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Format: Paperback
An easy-to-read book by a very successful man. At first it appaears that Mr McCormack could be on a bit of an ego trip when you see the amount of name-dropping. However, when you realise that he is simply talking about about real situations involving real people, then the contextof the book becomes more apparent. A must for the owner-manager of any SME or anyone embarking on a career in management. This book talks about the more practical issues of running a successful business which are, unfortunately, still a mystery to many people who are struggling at 'the sharp end'. Well worth reading.
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Format: Paperback Verified Purchase
Definitely written by someone who knows his way in the business world.
However some of it is already a bit outdated, there's quite a bit of name dropping that younger people may not relate to.
Still a good read.
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Format: Kindle Edition Verified Purchase
This is likely to be the best and simplest professional improvement book I have read to date. I have harvested so much from reading it and can't wait to act on the so many ideas and directions in it. Being in the recruitment business I feel that the book write about a very similar industry (sports management). I am certain that I will recover my investment 1000's times over within months. Thanks for such a master piece.
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Format: Paperback
Enjoyed this very much. It's told in a no nonsense way and you know McCormack has lived and breathed this stuff so it's not a load of pseudo nonsense. I found part one the most useful and much of what he discusses really resonates with anyone who's had to win clients and get that all important edge.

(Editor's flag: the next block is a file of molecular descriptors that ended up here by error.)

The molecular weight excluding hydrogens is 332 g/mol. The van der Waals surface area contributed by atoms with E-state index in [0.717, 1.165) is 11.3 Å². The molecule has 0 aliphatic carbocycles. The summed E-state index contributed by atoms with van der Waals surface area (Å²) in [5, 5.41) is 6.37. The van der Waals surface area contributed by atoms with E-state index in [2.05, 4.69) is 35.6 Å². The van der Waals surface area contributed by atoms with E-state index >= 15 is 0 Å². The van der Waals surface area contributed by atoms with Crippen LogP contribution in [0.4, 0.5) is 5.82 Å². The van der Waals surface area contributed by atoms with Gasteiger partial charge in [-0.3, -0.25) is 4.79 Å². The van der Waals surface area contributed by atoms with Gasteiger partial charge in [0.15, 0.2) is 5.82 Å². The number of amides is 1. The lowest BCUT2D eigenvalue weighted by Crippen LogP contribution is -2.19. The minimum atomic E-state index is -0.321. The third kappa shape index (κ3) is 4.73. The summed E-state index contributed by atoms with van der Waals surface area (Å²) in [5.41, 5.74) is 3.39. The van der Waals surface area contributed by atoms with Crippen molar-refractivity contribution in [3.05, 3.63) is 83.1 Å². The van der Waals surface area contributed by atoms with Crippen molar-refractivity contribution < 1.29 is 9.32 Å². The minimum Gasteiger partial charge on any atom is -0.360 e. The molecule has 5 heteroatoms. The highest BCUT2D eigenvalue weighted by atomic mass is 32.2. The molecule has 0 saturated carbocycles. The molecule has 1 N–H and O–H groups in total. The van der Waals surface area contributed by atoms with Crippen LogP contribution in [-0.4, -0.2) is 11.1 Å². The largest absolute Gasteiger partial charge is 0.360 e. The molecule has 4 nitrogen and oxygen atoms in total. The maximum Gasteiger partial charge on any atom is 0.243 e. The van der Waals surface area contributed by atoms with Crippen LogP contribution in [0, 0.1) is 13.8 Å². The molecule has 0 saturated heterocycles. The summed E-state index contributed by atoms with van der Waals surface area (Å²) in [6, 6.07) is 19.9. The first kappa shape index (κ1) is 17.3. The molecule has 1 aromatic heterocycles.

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Format: Paperback
I love this book. Using your gut feelings and many more insights...
Do not expect an a, b, c type of lecture. He tells his business stories to get the point across.
Life would be too simple if everything was written in text books or if it was just 2x2=4. We also have to integrate our insight in all areas of life.
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Format: Paperback
Mark McCormack was the lawyer and sports agent who founded IMG in 1960, signing Arnold Palmer as his first client. He and his firm revolutionised sports management, broadening the approach of athlete management beyond appearance fees and sponsorships into media, and true partnerships and areas like course design.

In addition to being pretty lucrative for his athletes, McCormack did OK himself, making it into the Forbes 400.

He wrote about a dozen books too, the most famous of which is "What They Don't Teach You at Harvard Business School".

It's an outstandingly, insightful book with sections on People (how to read them, how to listen aggressively, the positives of ego), Taking the Edge in business, Sales & Negotiation, Running a Business, and being an Entrepreneur.

The Entrepreneur piece has some sharp observations in it about taking on partners, minority equity and what makes success.

The quotes that stuck with me:
"Smart people judge you by three criteria - and even if they don't, in time, it will determine how they think of you:
1. Commitment
2. Attention to detail
3. Immediate follow-up"

"What you can learn from working in the mailroom: you won't learn humility, you won't learn respect, and you won't learn the company inside out or bottom up. What you will learn is something very important, and perhaps frightening about yourself.
The people who get ahead have a need, are driven to perform a task well, no matter what the task or how mundane it may actually be. They bring to any job an attitude which actually transforms the job into something greater."

"Business is a competition, and any high-level, sophisticated competition is almost exclusively a head game.